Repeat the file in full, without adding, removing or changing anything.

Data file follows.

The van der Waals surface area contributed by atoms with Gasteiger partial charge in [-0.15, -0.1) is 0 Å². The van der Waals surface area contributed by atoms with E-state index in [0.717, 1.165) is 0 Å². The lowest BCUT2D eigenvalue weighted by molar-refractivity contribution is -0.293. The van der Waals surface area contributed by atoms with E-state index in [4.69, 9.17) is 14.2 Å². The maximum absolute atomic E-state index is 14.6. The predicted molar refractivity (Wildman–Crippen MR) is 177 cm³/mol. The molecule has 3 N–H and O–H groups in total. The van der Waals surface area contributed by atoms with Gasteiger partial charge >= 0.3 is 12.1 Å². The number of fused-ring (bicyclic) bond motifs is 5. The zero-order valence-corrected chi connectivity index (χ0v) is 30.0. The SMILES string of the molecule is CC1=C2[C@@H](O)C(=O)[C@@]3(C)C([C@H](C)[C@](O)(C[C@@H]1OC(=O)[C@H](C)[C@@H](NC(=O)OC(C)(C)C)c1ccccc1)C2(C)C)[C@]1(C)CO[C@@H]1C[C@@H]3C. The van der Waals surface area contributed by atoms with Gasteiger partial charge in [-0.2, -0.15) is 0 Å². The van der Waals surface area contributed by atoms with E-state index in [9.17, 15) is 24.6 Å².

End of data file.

The van der Waals surface area contributed by atoms with Gasteiger partial charge in [-0.15, -0.1) is 0 Å². The van der Waals surface area contributed by atoms with E-state index in [0.717, 1.165) is 0 Å². The lowest BCUT2D eigenvalue weighted by molar-refractivity contribution is -0.293. The van der Waals surface area contributed by atoms with E-state index in [4.69, 9.17) is 14.2 Å². The maximum absolute atomic E-state index is 14.6. The predicted molar refractivity (Wildman–Crippen MR) is 177 cm³/mol. The molecule has 3 N–H and O–H groups in total. The van der Waals surface area contributed by atoms with Gasteiger partial charge >= 0.3 is 12.1 Å². The number of fused-ring (bicyclic) bond motifs is 5. The zero-order valence-corrected chi connectivity index (χ0v) is 30.0. The SMILES string of the molecule is CC1=C2[C@@H](O)C(=O)[C@@]3(C)C([C@H](C)[C@](O)(C[C@@H]1OC(=O)[C@H](C)[C@@H](NC(=O)OC(C)(C)C)c1ccccc1)C2(C)C)[C@]1(C)CO[C@@H]1C[C@@H]3C. The van der Waals surface area contributed by atoms with Gasteiger partial charge in [-0.2, -0.15) is 0 Å². The van der Waals surface area contributed by atoms with E-state index in [9.17, 15) is 24.6 Å².